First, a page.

Multinational Monitor

MAR/APR 2006
VOL 27 No. 2


Plague and Profit: Business, Bureaucracy and Cover-up in the Spread of Avian Flu in Asia
by Mike Davis

Fowl Play: The Role of Agribusiness in the Avian Flu Crisis
by Devlin Kuyek

Migratory Birds as Scapegoats: The Role of Wild Birds in Spreading Avian Flu
by Dr. Leon Bennun

Questions and Answers on Bird Flu from the CDC


Preventing Pandemic: The Global Strategy to Stop a Bird Flu Pandemic Before It Starts (Or Control It, If It Does)
An Interview with David Nabarro

At Risk: The dangers of an Eroded Public Health System
An Interview with Irwin Redlener

The Sky May Not Be Falling: An Eminent Scientist's Cautious View on Bird Flu Anxiety
An Interview with Edwin Kilbourne

Stopping Spread Among Poultry
An Interview with Alex Theirmann

The Tamiflu Manufacturing Controversy
An Interview with Yusuf Hamied


Behind the Lines

The Political Economy of Bird Flu

The Front
Great Bear Rainforest Story -- Dirty Halliburton

The Lawrence Summers Memorial Award

Names In the News


Stopping Spread Among Poultry

An interview with Dr. Alex Thiermann

Dr. Alex Thiermann has been president of the standard setting committee for the World Animal Health Organization (OIE) in Paris, France since 1994. He has been seconded to the OIE by the U.S. Department of Agriculture to devote most of his time to the work of the OIE serving as a special advisor to the Director General. He served previously as senior trade coordinator and regional director for U.S. Department of Agriculture Animal and Plant Health Inspection Service (APHIS) in Brussels. From 1997 to 1999, he was twice elected chairman of the World Trade Organization's Committee on Sanitary and Phytosanitary Measures (dealing with food safety and animal and plant health measures). A native of Chile, Dr. Thiermann attended the University of Chile at Santiago, where he received his doctorate of veterinary medicine. He also attended the School of Medicine at Wayne State University in Michigan, where he received a PhD degree in microbiology and immunology.

Multinational Monitor: How does avian flu affect bird populations and does it affect them all the same way?

Dr. Alex Thiermann: Avian flu in general is a disease that has been known for centuries. There are a variety of strains, just like we find with the human flu.

We are dealing currently with a very pathogenic and very aggressive strain, called H5N1. This kills poultry almost 100 percent - you will see a mortality rate of 70 to 80 percent in the first three days - so it is extremely pathogenic. It will affect most domestic poultry, whether it is turkeys or chickens. It also affects ducks, but ducks do not always show signs of disease and do not always die - they appear to be a little bit more resistant. Some of the wildlife species are not as sensitive. What we have encountered recently with swans in Europe is that they are very resistant carriers, as are some of the water foul that we saw in migrating the disease from Asia. Some species are less likely to be infected, such as domestic pigeons. We cannot say that they cannot be infected, but they at least are much less likely to be infected, and we do not have any information that they have been infected by this virus.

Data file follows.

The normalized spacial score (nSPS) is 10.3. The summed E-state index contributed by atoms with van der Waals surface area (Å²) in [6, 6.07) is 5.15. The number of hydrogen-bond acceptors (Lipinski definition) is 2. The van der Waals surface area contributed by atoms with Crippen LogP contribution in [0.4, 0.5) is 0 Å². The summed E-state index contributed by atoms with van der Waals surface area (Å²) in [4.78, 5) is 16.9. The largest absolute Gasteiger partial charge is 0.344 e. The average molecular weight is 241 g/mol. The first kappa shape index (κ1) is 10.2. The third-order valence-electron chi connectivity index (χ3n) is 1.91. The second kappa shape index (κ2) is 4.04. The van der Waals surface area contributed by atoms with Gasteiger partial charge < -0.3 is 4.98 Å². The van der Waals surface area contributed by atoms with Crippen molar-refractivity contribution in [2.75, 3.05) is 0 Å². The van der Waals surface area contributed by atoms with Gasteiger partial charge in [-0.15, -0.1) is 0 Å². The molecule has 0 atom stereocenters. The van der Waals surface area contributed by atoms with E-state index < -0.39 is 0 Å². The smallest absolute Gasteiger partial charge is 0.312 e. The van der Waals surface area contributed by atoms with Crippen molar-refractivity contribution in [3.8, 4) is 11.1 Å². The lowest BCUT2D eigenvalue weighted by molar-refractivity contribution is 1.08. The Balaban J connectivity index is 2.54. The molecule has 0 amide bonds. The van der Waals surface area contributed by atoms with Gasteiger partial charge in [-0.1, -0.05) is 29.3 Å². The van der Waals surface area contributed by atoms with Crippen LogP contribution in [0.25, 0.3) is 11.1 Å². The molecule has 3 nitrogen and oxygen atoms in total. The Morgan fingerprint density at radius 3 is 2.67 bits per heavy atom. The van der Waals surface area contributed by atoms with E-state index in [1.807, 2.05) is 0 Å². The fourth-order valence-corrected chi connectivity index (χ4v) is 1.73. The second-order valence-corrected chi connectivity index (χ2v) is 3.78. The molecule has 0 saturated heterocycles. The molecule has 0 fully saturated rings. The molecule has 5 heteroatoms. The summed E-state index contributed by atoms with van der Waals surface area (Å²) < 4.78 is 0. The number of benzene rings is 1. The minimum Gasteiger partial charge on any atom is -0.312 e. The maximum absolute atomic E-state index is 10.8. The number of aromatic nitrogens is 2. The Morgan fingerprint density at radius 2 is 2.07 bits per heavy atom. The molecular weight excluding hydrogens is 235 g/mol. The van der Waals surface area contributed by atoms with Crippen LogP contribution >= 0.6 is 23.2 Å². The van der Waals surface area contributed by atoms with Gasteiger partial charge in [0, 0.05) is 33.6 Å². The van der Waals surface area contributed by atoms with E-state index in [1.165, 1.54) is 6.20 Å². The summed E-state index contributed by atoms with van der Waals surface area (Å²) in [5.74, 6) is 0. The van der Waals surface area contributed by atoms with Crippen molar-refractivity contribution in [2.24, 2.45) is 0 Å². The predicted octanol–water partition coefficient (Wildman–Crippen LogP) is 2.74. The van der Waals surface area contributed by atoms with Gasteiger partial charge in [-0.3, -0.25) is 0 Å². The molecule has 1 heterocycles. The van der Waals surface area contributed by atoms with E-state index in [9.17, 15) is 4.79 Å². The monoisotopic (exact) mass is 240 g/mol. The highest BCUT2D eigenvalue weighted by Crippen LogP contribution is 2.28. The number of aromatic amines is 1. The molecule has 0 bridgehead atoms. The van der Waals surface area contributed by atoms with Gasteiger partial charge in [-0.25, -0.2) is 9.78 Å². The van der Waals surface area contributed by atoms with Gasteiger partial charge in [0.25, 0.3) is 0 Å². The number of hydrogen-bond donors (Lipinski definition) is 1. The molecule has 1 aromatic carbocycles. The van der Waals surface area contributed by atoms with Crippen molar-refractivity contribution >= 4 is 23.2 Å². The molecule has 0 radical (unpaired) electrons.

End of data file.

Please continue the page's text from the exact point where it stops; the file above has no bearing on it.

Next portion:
MM: Do you have any explanations for those different susceptibilities?

Thiermann: No, not at all. It is quite common in the animal world that the pathogenicity of viruses varies between species. Even within species, we have certain lines that are more susceptible than others.

MM: Is there any chance at this point of the disease not spreading to every region of the world?

Thiermann: Potentially, it can spread to any region of the world. The two main ways of transmission are by the movement of infected animals and products - so we continue to put a lot of emphasis on preventing any illegal trade - and through migratory water foul.

So while I said in theory it could come to the areas that have not been affected, such as the case of the Americas, it would either have to come in through illegal trade or through infected migratory wildlife.